Our goal is to reduce patient pain to a minimum. We do this by managing pain at a variety of levels, using medication, exercise and supplements to maximize our efforts.

Weight Control

Multimodal Pet Joint Pain in EtobicokeThere are 12 major joints in your pet’s body. Shedding those extra pounds will reduce the amount of physical stress on these joints. We are able to create a weight loss program unique to your pet’s body using specific metabolic requirements. This program is customized and, if necessary, adjusted every 30 days. It also comes with a complementary nursing appointment.

Regular Exercise

It is recommended that your pet gets 20 to 60 minutes of controlled leash walking daily.

Chondroprotectants (Glucosamine)

These are nutritional supplements that help to maintain healthy joints by preserving joint cartilage that may be damaged by the arthritic process.

Omega-3 Fatty-Acid-Rich Diets

These are foods that are developed specifically for pets with joint issues. They are rich is omega-3 fatty acids as these are natural agents that help reduce pain and swelling within arthritic joints.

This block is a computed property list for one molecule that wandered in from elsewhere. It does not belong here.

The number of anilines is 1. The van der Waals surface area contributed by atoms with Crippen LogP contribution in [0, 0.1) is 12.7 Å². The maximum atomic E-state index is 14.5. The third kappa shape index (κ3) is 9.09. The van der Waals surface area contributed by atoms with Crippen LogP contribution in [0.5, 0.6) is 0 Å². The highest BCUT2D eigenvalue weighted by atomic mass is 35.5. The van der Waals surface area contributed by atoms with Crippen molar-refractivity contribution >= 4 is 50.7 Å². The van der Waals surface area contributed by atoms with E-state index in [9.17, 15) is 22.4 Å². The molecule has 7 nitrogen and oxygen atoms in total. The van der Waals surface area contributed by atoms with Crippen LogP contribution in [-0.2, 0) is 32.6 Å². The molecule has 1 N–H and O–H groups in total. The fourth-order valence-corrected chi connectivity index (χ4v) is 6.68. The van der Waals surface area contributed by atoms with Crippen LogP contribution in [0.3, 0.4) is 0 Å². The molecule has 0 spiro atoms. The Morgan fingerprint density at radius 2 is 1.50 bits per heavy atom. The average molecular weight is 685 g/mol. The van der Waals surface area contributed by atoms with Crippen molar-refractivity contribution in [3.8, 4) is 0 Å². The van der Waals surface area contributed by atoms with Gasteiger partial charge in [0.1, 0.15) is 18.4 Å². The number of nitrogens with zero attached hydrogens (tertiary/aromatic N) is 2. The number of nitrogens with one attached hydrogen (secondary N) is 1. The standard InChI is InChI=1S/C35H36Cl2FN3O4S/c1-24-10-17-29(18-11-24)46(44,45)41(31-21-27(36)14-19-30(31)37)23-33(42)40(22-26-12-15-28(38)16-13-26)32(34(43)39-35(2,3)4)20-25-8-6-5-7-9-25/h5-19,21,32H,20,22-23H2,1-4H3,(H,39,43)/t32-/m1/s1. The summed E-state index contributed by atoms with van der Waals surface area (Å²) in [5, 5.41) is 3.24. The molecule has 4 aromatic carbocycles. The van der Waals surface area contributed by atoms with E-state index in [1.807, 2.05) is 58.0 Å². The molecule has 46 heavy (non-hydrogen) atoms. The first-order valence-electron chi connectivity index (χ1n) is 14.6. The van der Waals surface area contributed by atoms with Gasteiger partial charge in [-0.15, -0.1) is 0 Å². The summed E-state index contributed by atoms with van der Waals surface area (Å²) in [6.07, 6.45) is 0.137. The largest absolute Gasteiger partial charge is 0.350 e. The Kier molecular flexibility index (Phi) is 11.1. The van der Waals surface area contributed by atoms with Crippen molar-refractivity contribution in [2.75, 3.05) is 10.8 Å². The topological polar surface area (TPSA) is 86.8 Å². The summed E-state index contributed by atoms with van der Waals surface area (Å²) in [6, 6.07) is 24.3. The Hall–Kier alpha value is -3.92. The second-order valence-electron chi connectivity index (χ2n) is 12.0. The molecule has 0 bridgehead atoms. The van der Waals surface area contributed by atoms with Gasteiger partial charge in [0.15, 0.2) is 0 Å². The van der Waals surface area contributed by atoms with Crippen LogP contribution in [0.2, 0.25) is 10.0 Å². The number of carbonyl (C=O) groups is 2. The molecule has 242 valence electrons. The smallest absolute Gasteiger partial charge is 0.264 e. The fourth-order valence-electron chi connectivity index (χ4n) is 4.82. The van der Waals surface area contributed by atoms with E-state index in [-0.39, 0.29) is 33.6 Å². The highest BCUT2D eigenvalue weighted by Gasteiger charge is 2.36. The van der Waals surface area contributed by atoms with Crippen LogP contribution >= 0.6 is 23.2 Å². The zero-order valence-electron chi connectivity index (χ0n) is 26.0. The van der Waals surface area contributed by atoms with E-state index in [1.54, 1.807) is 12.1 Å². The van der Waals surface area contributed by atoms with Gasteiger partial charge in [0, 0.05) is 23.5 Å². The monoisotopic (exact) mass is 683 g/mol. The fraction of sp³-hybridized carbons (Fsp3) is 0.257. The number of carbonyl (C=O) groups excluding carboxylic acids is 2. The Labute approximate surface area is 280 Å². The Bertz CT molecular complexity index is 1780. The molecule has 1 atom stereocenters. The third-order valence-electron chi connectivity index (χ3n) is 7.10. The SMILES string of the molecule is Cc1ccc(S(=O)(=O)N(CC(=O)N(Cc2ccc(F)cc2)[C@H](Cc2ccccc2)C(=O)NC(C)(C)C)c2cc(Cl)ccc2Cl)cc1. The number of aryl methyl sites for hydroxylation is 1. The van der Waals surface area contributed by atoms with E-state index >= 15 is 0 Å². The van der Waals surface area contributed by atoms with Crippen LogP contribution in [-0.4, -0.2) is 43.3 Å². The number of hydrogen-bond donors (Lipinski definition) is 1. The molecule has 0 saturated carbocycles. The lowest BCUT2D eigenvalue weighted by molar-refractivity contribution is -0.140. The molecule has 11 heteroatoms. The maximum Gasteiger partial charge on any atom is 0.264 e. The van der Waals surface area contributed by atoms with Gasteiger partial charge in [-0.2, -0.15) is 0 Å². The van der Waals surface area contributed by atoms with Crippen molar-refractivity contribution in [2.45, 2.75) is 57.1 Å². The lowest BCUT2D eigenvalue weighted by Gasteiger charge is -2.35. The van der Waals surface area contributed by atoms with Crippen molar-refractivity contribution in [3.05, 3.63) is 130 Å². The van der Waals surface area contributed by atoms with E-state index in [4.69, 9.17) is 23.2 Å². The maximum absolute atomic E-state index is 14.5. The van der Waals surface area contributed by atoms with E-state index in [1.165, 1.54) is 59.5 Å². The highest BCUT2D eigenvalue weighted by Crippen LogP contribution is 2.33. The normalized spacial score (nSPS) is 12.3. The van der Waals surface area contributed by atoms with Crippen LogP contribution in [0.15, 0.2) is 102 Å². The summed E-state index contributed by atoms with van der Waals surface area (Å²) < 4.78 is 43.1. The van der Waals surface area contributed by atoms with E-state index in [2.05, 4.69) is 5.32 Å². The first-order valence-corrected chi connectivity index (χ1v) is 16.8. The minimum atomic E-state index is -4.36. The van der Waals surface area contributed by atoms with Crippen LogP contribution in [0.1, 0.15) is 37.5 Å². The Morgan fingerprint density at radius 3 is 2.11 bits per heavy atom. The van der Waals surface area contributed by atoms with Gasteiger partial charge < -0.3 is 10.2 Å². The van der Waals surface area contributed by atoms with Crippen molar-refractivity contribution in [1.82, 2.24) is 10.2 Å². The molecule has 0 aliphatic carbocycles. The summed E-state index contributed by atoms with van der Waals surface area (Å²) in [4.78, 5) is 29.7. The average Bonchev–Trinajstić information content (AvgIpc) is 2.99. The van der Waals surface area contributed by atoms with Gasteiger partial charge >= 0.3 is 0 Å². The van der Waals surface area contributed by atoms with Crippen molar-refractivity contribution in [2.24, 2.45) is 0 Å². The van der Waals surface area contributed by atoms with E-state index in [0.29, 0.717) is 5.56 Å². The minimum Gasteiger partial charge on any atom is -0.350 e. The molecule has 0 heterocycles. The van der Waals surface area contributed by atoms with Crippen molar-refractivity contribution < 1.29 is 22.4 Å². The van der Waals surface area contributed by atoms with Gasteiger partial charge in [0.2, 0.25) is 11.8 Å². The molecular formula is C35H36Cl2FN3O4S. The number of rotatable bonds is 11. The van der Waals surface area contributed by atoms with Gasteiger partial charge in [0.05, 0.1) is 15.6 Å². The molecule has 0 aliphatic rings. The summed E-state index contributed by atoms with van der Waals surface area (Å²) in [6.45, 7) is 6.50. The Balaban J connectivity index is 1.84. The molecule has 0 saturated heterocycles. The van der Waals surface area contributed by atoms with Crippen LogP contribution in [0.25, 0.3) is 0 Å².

Physical Rehabilitation

Physical Rehabilitation: There are several techniques that doctors use. For example - acupuncture, TENS (Transcutaneous Electrical Stimulation), and a warm water whirlpool. At our veterinary hospital, we use Class IV Laser Therapy. For more information regarding this treatment, please visit: www.k-laserusa.com/your-k-laser/animal-veterinary

Stem Cell Therapy

This is a fascinating new procedure that helps pets with severe joint pain. For more information, please visit: www.vet-stem.com

Medical Analgesia

It is essential to first recognize the problem and subsequently manage the chronic pain in your pet’s joints. Medical Analgesia is a general term which we are using to refer to all of the medications used to treat pain. They are grouped based on the way they work and affect the body. Rehabilitation will not be entirely effective unless we first manage pain. We begin the maintenance with an NSAID (non-steroidal anti-inflammatory medication) and then may also use a different type of pain control medication called Gabapentin. Tramadol is another form of pain control, given when your pet experiences acute “bursts of pain” or if your pet experiences chronic pain post surgery.